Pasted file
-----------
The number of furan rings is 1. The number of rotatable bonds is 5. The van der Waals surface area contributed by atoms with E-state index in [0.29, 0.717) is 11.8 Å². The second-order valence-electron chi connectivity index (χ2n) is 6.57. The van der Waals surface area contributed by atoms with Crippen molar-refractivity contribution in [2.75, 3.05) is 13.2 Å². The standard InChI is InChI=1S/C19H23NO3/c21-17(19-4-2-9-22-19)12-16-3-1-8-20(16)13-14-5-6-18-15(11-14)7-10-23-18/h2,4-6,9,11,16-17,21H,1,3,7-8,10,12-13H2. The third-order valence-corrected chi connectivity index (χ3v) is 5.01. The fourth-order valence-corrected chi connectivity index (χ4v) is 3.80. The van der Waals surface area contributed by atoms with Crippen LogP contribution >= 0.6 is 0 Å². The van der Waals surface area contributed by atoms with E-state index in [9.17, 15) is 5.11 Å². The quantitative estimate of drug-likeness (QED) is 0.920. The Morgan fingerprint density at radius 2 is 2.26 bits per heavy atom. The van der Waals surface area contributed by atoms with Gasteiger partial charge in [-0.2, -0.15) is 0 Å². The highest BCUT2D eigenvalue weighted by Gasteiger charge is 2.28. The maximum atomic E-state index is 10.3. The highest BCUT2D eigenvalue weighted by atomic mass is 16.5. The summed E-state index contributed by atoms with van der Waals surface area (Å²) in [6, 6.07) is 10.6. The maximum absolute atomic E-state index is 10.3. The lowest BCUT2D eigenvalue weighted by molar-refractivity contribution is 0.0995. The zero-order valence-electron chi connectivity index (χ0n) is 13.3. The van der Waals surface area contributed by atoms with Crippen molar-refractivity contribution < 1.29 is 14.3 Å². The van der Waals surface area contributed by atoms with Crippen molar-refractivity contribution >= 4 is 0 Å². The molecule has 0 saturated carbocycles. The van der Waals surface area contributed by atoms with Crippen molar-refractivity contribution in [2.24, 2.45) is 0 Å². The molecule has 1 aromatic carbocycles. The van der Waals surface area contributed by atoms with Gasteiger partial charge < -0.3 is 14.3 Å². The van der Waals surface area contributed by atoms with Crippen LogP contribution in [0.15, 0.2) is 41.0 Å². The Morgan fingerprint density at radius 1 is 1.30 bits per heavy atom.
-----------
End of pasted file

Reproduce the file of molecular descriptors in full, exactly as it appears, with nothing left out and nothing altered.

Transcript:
The number of furan rings is 1. The number of rotatable bonds is 5. The van der Waals surface area contributed by atoms with E-state index in [0.29, 0.717) is 11.8 Å². The second-order valence-electron chi connectivity index (χ2n) is 6.57. The van der Waals surface area contributed by atoms with Crippen molar-refractivity contribution in [2.75, 3.05) is 13.2 Å². The standard InChI is InChI=1S/C19H23NO3/c21-17(19-4-2-9-22-19)12-16-3-1-8-20(16)13-14-5-6-18-15(11-14)7-10-23-18/h2,4-6,9,11,16-17,21H,1,3,7-8,10,12-13H2. The third-order valence-corrected chi connectivity index (χ3v) is 5.01. The fourth-order valence-corrected chi connectivity index (χ4v) is 3.80. The van der Waals surface area contributed by atoms with Crippen LogP contribution >= 0.6 is 0 Å². The van der Waals surface area contributed by atoms with E-state index in [9.17, 15) is 5.11 Å². The quantitative estimate of drug-likeness (QED) is 0.920. The Morgan fingerprint density at radius 2 is 2.26 bits per heavy atom. The van der Waals surface area contributed by atoms with Gasteiger partial charge in [-0.2, -0.15) is 0 Å². The highest BCUT2D eigenvalue weighted by Gasteiger charge is 2.28. The maximum atomic E-state index is 10.3. The highest BCUT2D eigenvalue weighted by atomic mass is 16.5. The summed E-state index contributed by atoms with van der Waals surface area (Å²) in [6, 6.07) is 10.6. The maximum absolute atomic E-state index is 10.3. The lowest BCUT2D eigenvalue weighted by molar-refractivity contribution is 0.0995. The zero-order valence-electron chi connectivity index (χ0n) is 13.3. The van der Waals surface area contributed by atoms with Crippen molar-refractivity contribution < 1.29 is 14.3 Å². The van der Waals surface area contributed by atoms with Crippen molar-refractivity contribution >= 4 is 0 Å². The molecule has 0 saturated carbocycles. The van der Waals surface area contributed by atoms with Crippen molar-refractivity contribution in [2.24, 2.45) is 0 Å². The molecule has 1 aromatic carbocycles. The van der Waals surface area contributed by atoms with Gasteiger partial charge < -0.3 is 14.3 Å². The van der Waals surface area contributed by atoms with Crippen LogP contribution in [0.15, 0.2) is 41.0 Å². The Morgan fingerprint density at radius 1 is 1.30 bits per heavy atom.